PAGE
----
Back in the day, it was not unheard of for parents to open utility accounts in their children’s names. During the ’90s, many stand-up comedians used these scenarios as punchlines to their jokes. People used to get a good ole “keke” behind those stories. However, those children are now adults — many of them with damaged credit. They’re trying to establish their lives, purchase cars, and buy homes, but they can’t because they have a credit history that is less than stellar. Even worse, the only ways that they can improve their financial situation are to either begin paying their way out of debt they didn’t create or turn their parents over to the authorities because these days, the act of putting a bill in your kid’s name is no longer called simply “ghetto,” it’s referred to as identity theft and financial abuse.
Recently, 22-year-old Michael Trichilo Jr. made headlines when he learned that his father had been opening lines of credit in his name since he was 14 years old. According to WNEP, Michael Trichilo Sr. had allegedly accumulated over $120,000 in debt under his son’s name over the last 6 years. Trichilo Jr. first noticed something was wrong a few years ago when he attempted to purchase a vehicle and was turned down for a loan. A quick credit check revealed thousands of dollars in unpaid loans. According to police, evidence suggests that Trichilo Sr., who filed for bankruptcy back in 2015, was responsible.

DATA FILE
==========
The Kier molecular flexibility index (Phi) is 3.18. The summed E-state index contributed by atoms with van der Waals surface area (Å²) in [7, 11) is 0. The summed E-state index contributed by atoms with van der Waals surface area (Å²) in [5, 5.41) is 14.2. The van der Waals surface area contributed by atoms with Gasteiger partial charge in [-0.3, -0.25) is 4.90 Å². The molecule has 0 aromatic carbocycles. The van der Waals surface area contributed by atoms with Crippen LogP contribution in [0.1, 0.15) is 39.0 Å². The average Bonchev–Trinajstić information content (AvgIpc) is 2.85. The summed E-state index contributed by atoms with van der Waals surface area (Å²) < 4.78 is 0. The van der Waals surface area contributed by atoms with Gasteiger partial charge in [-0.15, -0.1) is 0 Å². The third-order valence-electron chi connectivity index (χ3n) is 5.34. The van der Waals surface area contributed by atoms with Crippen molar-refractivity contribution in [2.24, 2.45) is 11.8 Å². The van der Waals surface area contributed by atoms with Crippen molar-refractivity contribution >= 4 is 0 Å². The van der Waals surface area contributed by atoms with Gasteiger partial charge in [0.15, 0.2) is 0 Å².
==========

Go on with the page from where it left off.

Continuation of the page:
Unsurprisingly, the young adult was reluctant to take criminal action against his father, who allegedly promised to make it right. However, after several years of living in financial ruin, Trichilo Jr. turned his father in. Trichilo Sr. was charged with 18 felonies including identity theft and fraud.
Unfortunately, this story is not the least bit unique. Many young adults are finding that they have to dig themselves out of the financial holes their parents have created for them.
“My credit is really bad now,” a college senior in a similar situation told CNN Money. “I’ve had to have a co-signer for every apartment I’ve ever had, I can’t get a credit card and getting any other loans or even a car is going to be very hard.”
She, however, decided not to turn her father over to the authorities.
“It’s just not worth the emotional turmoil,” she said. “But every once in a while I do get so frustrated that I almost go ahead and do it.”
This is such a difficult situation to be in.
Did your parents ever put bills in your name as a kid? Did those decisions impact you financially in your adult life? Let’s talk about it below.
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